During the Gucci Spring-Summer 2024 Men’s Collection at Milan Fashion Week, Gucci presented an expansive exhibition in celebration of an icon: the Gucci Horsebit Loafer.
Titled Gucci Horsebeat Society, the immersive event marked 70 years since the creation of the emblematic Horsebit Loafer through installations featuring ten international artists, designers and creatives. The exhibition also formed the setting for the static presentation of the Men’s SS24 Collection.
The exhibition was brought to life at Spazio Maiocchi, the multi-faceted exhibition space where art, design and fashion blend in a former industrial building of over 1000 square meters in central Milan. Curated by Alessio Ascari, the Milan-based creative director and curator of Spazio Maiocchi, the exhibition was a multi-disciplinary experience exploring the iconography of the Horsebit Loafer through a combination of fashion, art and audio-visual elements. This included a durational performance by the Spanish artist and choreographer Candela Capitán, and a program of DJ sets by the renowned Parisian electronic music label Ed Banger.
Conceived by Aldo Gucci in 1953 as a loafer embellishment, the Horsebit – a miniature of the metal clamp of a horse’s bridle – has become a universal emblem for Gucci. As a signifier of the community embodied by the House, it has been interpreted over seven decades in hardware and motifs across accessories, jewellery and ready-to-wear.
Tracing the Horsebit to its equestrian roots, the Gucci Horsebeat Society re-imagines the tradition of the country club in a contemporary space fused with the spirit of artistic counterculture. The concept materialises in a multi-dimensional ‘house’- a series of sensorial, quasi-domestic environments inhabited by specially commissioned artworks.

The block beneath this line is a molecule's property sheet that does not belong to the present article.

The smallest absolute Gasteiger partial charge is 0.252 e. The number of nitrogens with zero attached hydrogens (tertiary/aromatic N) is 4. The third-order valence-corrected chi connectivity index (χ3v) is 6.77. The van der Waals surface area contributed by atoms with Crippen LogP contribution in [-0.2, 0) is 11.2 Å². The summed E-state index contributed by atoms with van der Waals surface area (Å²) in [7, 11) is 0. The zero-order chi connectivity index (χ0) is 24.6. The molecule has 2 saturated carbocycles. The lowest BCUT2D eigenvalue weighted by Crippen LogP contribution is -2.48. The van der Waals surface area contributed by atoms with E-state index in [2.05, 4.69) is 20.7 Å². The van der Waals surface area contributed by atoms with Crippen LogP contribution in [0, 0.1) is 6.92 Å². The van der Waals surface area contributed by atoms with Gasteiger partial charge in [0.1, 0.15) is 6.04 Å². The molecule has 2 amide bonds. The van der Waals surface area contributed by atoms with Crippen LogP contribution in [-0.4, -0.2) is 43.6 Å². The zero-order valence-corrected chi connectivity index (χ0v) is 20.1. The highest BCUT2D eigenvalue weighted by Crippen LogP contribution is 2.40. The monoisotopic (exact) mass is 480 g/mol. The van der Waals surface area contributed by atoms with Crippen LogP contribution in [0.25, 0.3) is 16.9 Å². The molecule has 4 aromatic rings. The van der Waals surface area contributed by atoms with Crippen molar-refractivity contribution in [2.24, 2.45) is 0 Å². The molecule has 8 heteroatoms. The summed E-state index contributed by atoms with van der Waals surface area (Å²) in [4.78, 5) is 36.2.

In a diverse curation, the works of the ten artists – whose individual practices span from applied to digital arts – were displayed in unexpected dialogues with one another, providing an abstract and innovative take on the timeless Horsebit emblem.
In the courtyard of the Spazio Maiocchi, the Brooklyn-based Russian architect and multi-media artist Harry Nuriev from Crosby Studios created a conceptual ‘patio’ employing the Horsebit in furniture design, while the Italian visual artist Anna Franceschini curated a ‘cabinet of curiosities’ centred on artefacts from the Gucci archives.
Opening onto the courtyard, a ‘bedroom’ space unveiled a visually arresting image by the American photographer Charlie Engman, complemented by the only historical artwork in the exhibition: the 1998 installation Bedroom Ensemble II by Swiss artist Sylvie Fleury. The work was contextualised with a new Horsebit-pattern wallpaper designed especially for the exhibition, setting a suggestive stage for Tom Ford’s red Horsebit pump from the Gucci Fall-Winter 1995 Collection.
In the main gallery space, visitors were met by a theatrical ‘dining room’ featuring a surrealist table designed by the American sculptor Pitterpatter, and a quadreria of fantastical creatures by the Canadian digital artist Blatant Space. In the cinema room, a film by the British photographer and filmmaker Bolade Banjo traced the trajectory of the Horsebit through historical imagery and contemporary footage.
Guests were invited to immerse themselves in the viewing experience in a dark space punctuated only by ‘light sculptures’ created by the South Korean designer Gyuhan Lee, reinterpreting the Horsebit motif in the tradition of hanji paper making.
As reflected in Gucci’s archival imagery, upon its launch in 1953, the casual but elegant Horsebit Loafer became reflective of a changing, more liberal mentality towards conventional dress codes. In the 1960s, it assimilated into the wardrobes of cultural icons and stars like Francis Ford Coppola, Fred Astaire and Alain Delon before a new generation of teenagers appropriated it in the 1970s, including a skateboarding Jodie Foster photographed in 1977.
In the 1980s, it was adapted by a tone-setting culture of career women before its appeal was reshaped in line with the sensual, sophisticated language of Gucci in the 1990s. Through the House’s sumptuous lens of the 2010s, the Horsebit would grace a new classic in the shape of the shearling-lined Princetown slippers.
Aptly, it is in the ‘closet’ – a space covered floor-to-ceiling in a collage wallpaper created by Australian image-maker Ed Davis – that the Gucci Spring-Summer 2024 Men’s Collection was showcased on mannequins.